Mariana and Jonathan‘s Jewish wedding | Photo by Cortiella Photography
It’s Not Now or Never
One important point – there’s no rule that says you have to make a decision by your wedding day. If you’d rather give yourself some time to ponder it post-wedding, when things might be a little calmer in your life, do it.
And just because you decide not to change your name right now doesn’t mean you can’t ever do it – if after a year of marriage / buying a home / deciding to have children / whatever, you one day feel moved to do it – you can. This is such a personal decision, and the most important thing is for you to feel good about your name – however you come to it.
Sophie and Josh‘s Jewish wedding | Photo by Amanda Ward Photography
Do You Need a Deed Poll?
In the UK, a marriage certificate entitles you to take your partner’s surname or vice versa. It also entitles you to double-barrel surnames, with or without a hyphen, in whichever order makes sense to you.
However, if you’re making a less straightforward change – say, blending your two surnames into a new one you’ll both take on – you will need to change your name by deed poll. If this is the case for you, NameSwitch offers Deed Poll Service packages that will streamline the process for you.
If you both need to change your name by deed poll, then it’s recommended that one of you change your name before the wedding; then the other one of you can simply use their marriage certificate to apply for a new passport and change their records after the wedding. The same applies to a same sex couple if one partner changes their name before the wedding.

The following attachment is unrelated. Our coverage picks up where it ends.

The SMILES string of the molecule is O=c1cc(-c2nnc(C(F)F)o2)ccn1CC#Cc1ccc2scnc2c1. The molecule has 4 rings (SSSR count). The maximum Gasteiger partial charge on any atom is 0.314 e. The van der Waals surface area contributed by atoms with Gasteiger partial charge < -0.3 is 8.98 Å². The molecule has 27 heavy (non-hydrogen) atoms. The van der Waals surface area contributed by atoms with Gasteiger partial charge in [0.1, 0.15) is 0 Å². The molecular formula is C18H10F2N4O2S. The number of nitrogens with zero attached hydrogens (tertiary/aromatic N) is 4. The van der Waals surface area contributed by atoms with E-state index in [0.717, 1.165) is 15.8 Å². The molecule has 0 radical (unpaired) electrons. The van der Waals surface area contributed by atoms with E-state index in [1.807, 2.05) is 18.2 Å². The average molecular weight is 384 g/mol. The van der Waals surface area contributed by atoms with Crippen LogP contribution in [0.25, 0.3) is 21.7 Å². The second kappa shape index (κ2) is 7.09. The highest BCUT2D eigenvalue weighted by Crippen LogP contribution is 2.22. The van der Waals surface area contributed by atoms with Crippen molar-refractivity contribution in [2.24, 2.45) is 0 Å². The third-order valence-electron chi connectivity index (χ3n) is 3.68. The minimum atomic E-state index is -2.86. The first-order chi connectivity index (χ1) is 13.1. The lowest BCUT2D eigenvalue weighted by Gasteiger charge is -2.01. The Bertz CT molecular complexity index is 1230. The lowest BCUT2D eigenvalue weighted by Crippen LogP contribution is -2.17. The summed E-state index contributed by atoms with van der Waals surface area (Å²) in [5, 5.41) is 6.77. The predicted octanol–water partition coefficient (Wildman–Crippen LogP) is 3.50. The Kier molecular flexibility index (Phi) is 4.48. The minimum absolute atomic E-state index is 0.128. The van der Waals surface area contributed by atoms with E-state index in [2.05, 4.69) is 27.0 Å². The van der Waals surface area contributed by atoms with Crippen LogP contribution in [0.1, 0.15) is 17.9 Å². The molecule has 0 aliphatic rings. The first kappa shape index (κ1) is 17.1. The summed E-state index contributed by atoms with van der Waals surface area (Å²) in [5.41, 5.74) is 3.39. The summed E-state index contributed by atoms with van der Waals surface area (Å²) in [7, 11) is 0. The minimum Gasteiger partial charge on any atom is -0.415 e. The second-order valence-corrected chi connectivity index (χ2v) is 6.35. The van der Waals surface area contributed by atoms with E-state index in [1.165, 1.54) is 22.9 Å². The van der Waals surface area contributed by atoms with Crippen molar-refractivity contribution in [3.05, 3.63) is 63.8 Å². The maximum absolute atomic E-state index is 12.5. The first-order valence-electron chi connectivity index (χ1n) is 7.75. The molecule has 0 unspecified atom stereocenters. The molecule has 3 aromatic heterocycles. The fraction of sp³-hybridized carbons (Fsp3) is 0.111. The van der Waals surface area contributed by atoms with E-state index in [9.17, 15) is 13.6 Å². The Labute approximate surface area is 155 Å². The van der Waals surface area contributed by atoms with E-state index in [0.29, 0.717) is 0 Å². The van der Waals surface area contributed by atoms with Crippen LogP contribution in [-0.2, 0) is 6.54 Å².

Amy and Andrew‘s Jewish wedding | Photo by Mike Staff Productions
How NameSwitch Can Help with Your UK Name Change
So you’ve decided to change your name, whether that means taking your spouse’s, double-barrelling, or any of the other many options available to 21st-century couples. This is exciting: you’re claiming your new identity as a married person! However, it’s also going to require a lot of paperwork and notifying people. A lot of people. Some of the primary organizations and businesses you’ll likely need to inform include
- Passport office
- DVLA (driving licence and vehicle registration)
- HM Revenue and Customs
- Child Benefit
- Local Authority (council tax and electoral register)
- Land Registry
- Student Loans
- Your employer
- Your bank or building society
- Your mortgage provider
- Your pension providers
- Credit card companies
- Your phone & broadband provider
- Your doctor
- Your dentist
- Your vet
- Your gym
- Your motoring organisations (breakdown cover)
- Utility companies (gas, water, electricity providers)
- Your insurance company (motor, home, travel, pet)
- Loans companies
- Magazine subscriptions
- Store cards & online accounts
- Any clubs or societies you are a member of
Jenna and Noaam‘s Jewish wedding | Photo by Studio Nouveau
The process can be time-consuming, confusing and frustrating – and that’s where NameSwitch comes in. Their award-winning name-change service makes the process of changing your name in the UK a breeze, cutting out hours of tedious busywork and ensuring you get everything right the first time.
Within NameSwitch‘s secure system, you can select all of the UK bodies, businesses, and local authorities you want to notify about your name change. You’ll then enter the key details, which NameSwitch’s system will use to populate every form and letter within your selection.
Samantha and Scott‘s Jewish wedding | Photo by Starfish Studios
Within minutes, you will have all the pre-completed letters, forms, and personalised instructions to notify the relevant parties about your new married name, all ready for you to sign and send. You can opt for electronic or print packages, depending on whether you want to print the letters yourself or not.
Packages range from £29.95 – £99.95 – and don’t forget, as a Smashing The Glass reader, you’ve got access to a £5 discount off any NameSwitch package – just enter the code “SMASHING-FIVE” at checkout.
If you’re going to be changing your name in the UK, it’s a no-brainer to choose NameSwitch to help smooth the way – and free up those precious newlywed days for all the things you’d rather be doing!
Sara and Ian‘s Jewish wedding | Photo by Monolith Images Studio
Access your £5 discount off any NameSwitch package by entering the code “SMASHING-FIVE” at checkout